What Louise hadn't known was that she was one of the last actresses offered the part. She had retired from her film career nearly a dozen years before Cuckoo's Nest came along. Back then, she'd married producer Jerry Bick and had found herself expecting her second child in as many years. She decided that being a mother and wife was more important than making movies. After 16 years of marriage and two children -- Andy, 13, and John, 14 -- she decided to make a film comeback. She admits that the onslaught of women's lib had quite a bit to do with her decision to go out and seek a new and individual identity for herself once again.
The part she had been dying to do was the one Lily Tomlin wound up with in Nashville. The role had been written for her, and she had even helped write it with the delightful thought in mind of playing it on the screen. Unfortunately, at the last minute the powers that had control over the film decided that Louise Fletcher was really nothing more important at the box office than yesterday's news. So they signed Tomlin and left Louise to sob on her own doorstep. It probably all turned out for the best, because if Louise had done Nashville, she never would have been available to be "the last choice" to play the nurse in Cuckoo's Nest.
Louise's acting career began when she was attending the University of North Carolina. That summer she went to Bucks County, Pennsylvania, and got a job with a summer stock company. She made her acting debut in a makeshift stage version of Tiger at the Gates. She was absolutely terrified. So was the also-inexperienced, equally young actor who worked opposite her. His name was Robert Redford -- and he, too, went on to bigger and better things in his chosen career.
Once having actually performed for an audience -- and having been accepted by them -- Louise made The Big Move. She packed up and set off for the land of dreams -- Hollywood. She and two of her roommates drove to Los Angeles in search of stardom. Her own real-life story reads almost like the plot of an old Joan Crawford movie. Once in Hollywood, stardom remained even more elusive than it had been back in Alabama or Texas or North Carolina, or even in Bucks County. Louise wound up with less than seven dollars in her purse, and took a job working as a receptionist in a doctor's office.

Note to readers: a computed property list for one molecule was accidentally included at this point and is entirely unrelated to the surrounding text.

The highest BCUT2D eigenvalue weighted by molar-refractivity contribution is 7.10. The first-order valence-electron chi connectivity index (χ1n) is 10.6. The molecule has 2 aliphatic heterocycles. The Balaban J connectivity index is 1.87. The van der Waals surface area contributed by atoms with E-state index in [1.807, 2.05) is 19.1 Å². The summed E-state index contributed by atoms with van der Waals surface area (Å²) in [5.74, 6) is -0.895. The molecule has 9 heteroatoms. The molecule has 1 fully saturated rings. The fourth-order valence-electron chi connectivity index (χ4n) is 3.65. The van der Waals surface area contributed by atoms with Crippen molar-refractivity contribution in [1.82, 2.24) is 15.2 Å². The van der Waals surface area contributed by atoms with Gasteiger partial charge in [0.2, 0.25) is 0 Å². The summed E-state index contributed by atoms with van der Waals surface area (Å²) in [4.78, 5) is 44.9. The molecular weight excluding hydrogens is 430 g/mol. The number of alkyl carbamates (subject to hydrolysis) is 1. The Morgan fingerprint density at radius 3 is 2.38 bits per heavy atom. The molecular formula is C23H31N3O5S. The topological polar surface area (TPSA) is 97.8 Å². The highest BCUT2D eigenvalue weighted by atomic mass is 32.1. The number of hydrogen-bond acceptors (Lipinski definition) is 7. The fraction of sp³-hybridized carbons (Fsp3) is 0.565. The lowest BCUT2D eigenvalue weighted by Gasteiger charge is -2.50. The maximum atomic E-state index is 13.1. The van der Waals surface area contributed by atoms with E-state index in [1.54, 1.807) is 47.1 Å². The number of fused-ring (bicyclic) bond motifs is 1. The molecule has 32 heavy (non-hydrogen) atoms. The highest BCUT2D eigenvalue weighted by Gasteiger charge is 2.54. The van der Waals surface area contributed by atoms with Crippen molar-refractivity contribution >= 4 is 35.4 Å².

She used her salary to enroll in Jeff Corey's Hollywood acting class. In that class was another struggling, semi-starving, unemployed actor. He was a friendly and amiable man, as she recalls, with whom she struck up a friendship. His name was Jack Nicholson.
Louise's first signs of success came when she started working in bit parts on TV shows and on TV commercials. It took her quite a while before anyone in the movie business paid the least bit of attention to her. Soon after she started being taken seriously by movie producers, she met her husband, Jerry, and fell in love. "Being in love," she recalls, "meant I no longer had to prove anything to myself." That's when she decided that being a wife and mother was more important than being a star. She quit acting in 1962, explaining that it was "no big loss" to the film industry.
"I was just a flat-chested, 5'10" brunette who didn't fit into any of the accepted movie categories for actresses. Today, times have changed and there are no more categories for women to be placed in."
There's a new romance now that's raging between Louise Fletcher and the Hollywood industry. The moguls want her and she wants to keep on acting. There is one very big drawback to all her sudden success, however. It's the sudden super-stardom. She admittedly doesn't know how to handle all the invitations to parties or the deluge of news media interviewers and countless producers and agents who are demanding she read their scripts.
"I'm in acting for the joy of it -- not all these pressures," Louise sighed.
Shortly after Louise said that, she packed her bags and jetted out of Hollywood to visit with her parents in Alabama. It wasn't that she was escaping or running away. She just needed a rest. Being a success really can be more complicated and difficult than being a failure.
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From the same magazine, Will Tusher's "Strictly Confidential" column:
"Backstage at the Academy Awards, JACK NICHOLSON was giving LOUISE FLETCHER more than ritual moral support after both romped off with their best-acting Oscars. As Louise parried reporters' questions in the working press room, Jack comported himself with some pretty distracting behavior. He kept running his fingers up and down Louise's spine, apparently thinking his mischief was going unnoticed. When I asked what he was doing, Jack had a ready answer. "I'm pushing her buttons," he said..."
There's also an account of Jennifer Jones hosting an annual charity bash which Louise and Jack both attended.
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Copyright 1976 Motion Picture.